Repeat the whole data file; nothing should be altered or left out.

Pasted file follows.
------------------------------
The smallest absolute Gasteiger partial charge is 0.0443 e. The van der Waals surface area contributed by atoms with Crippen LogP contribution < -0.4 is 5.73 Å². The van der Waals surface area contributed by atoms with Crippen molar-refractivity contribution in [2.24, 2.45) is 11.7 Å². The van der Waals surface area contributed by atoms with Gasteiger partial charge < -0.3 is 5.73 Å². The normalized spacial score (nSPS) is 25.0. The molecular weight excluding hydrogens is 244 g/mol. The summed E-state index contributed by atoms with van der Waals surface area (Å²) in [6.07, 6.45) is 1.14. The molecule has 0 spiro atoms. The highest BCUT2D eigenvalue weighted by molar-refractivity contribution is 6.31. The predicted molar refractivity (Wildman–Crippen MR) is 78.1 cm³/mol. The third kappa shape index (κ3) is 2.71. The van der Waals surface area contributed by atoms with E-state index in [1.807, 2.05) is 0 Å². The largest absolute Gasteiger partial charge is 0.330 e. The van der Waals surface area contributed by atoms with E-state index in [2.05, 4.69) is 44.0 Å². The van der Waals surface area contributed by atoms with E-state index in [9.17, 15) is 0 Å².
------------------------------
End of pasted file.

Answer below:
The smallest absolute Gasteiger partial charge is 0.0443 e. The van der Waals surface area contributed by atoms with Crippen LogP contribution < -0.4 is 5.73 Å². The van der Waals surface area contributed by atoms with Crippen molar-refractivity contribution in [2.24, 2.45) is 11.7 Å². The van der Waals surface area contributed by atoms with Gasteiger partial charge < -0.3 is 5.73 Å². The normalized spacial score (nSPS) is 25.0. The molecular weight excluding hydrogens is 244 g/mol. The summed E-state index contributed by atoms with van der Waals surface area (Å²) in [6.07, 6.45) is 1.14. The molecule has 0 spiro atoms. The highest BCUT2D eigenvalue weighted by molar-refractivity contribution is 6.31. The predicted molar refractivity (Wildman–Crippen MR) is 78.1 cm³/mol. The third kappa shape index (κ3) is 2.71. The van der Waals surface area contributed by atoms with E-state index in [1.807, 2.05) is 0 Å². The largest absolute Gasteiger partial charge is 0.330 e. The van der Waals surface area contributed by atoms with E-state index in [2.05, 4.69) is 44.0 Å². The van der Waals surface area contributed by atoms with E-state index in [9.17, 15) is 0 Å².